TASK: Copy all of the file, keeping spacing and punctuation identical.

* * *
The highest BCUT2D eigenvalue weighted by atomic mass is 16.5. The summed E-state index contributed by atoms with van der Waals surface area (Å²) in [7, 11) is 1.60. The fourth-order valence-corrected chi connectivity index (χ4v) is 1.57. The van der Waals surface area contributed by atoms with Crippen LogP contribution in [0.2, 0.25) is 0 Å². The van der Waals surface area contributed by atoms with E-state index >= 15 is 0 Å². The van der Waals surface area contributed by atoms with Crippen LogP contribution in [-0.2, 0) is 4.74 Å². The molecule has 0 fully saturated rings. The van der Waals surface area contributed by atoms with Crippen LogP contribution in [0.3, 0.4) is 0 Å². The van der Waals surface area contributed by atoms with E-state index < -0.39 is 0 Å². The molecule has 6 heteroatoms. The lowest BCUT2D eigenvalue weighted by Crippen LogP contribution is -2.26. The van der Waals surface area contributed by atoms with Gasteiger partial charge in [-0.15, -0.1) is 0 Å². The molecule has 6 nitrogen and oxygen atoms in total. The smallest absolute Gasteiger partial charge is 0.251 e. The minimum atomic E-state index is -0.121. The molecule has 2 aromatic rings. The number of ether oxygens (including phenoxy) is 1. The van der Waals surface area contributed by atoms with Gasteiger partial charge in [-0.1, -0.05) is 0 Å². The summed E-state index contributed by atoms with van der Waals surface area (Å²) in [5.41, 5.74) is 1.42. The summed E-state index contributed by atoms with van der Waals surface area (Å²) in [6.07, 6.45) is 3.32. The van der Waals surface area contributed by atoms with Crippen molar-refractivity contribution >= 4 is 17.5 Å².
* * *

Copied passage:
The highest BCUT2D eigenvalue weighted by atomic mass is 16.5. The summed E-state index contributed by atoms with van der Waals surface area (Å²) in [7, 11) is 1.60. The fourth-order valence-corrected chi connectivity index (χ4v) is 1.57. The van der Waals surface area contributed by atoms with Crippen LogP contribution in [0.2, 0.25) is 0 Å². The van der Waals surface area contributed by atoms with E-state index >= 15 is 0 Å². The van der Waals surface area contributed by atoms with Crippen LogP contribution in [-0.2, 0) is 4.74 Å². The molecule has 0 fully saturated rings. The van der Waals surface area contributed by atoms with Crippen LogP contribution in [0.3, 0.4) is 0 Å². The van der Waals surface area contributed by atoms with E-state index < -0.39 is 0 Å². The molecule has 6 heteroatoms. The lowest BCUT2D eigenvalue weighted by Crippen LogP contribution is -2.26. The van der Waals surface area contributed by atoms with Gasteiger partial charge in [-0.15, -0.1) is 0 Å². The molecule has 6 nitrogen and oxygen atoms in total. The smallest absolute Gasteiger partial charge is 0.251 e. The minimum atomic E-state index is -0.121. The molecule has 2 aromatic rings. The number of ether oxygens (including phenoxy) is 1. The van der Waals surface area contributed by atoms with Gasteiger partial charge in [-0.1, -0.05) is 0 Å². The summed E-state index contributed by atoms with van der Waals surface area (Å²) in [5.41, 5.74) is 1.42. The summed E-state index contributed by atoms with van der Waals surface area (Å²) in [6.07, 6.45) is 3.32. The van der Waals surface area contributed by atoms with Crippen molar-refractivity contribution >= 4 is 17.5 Å².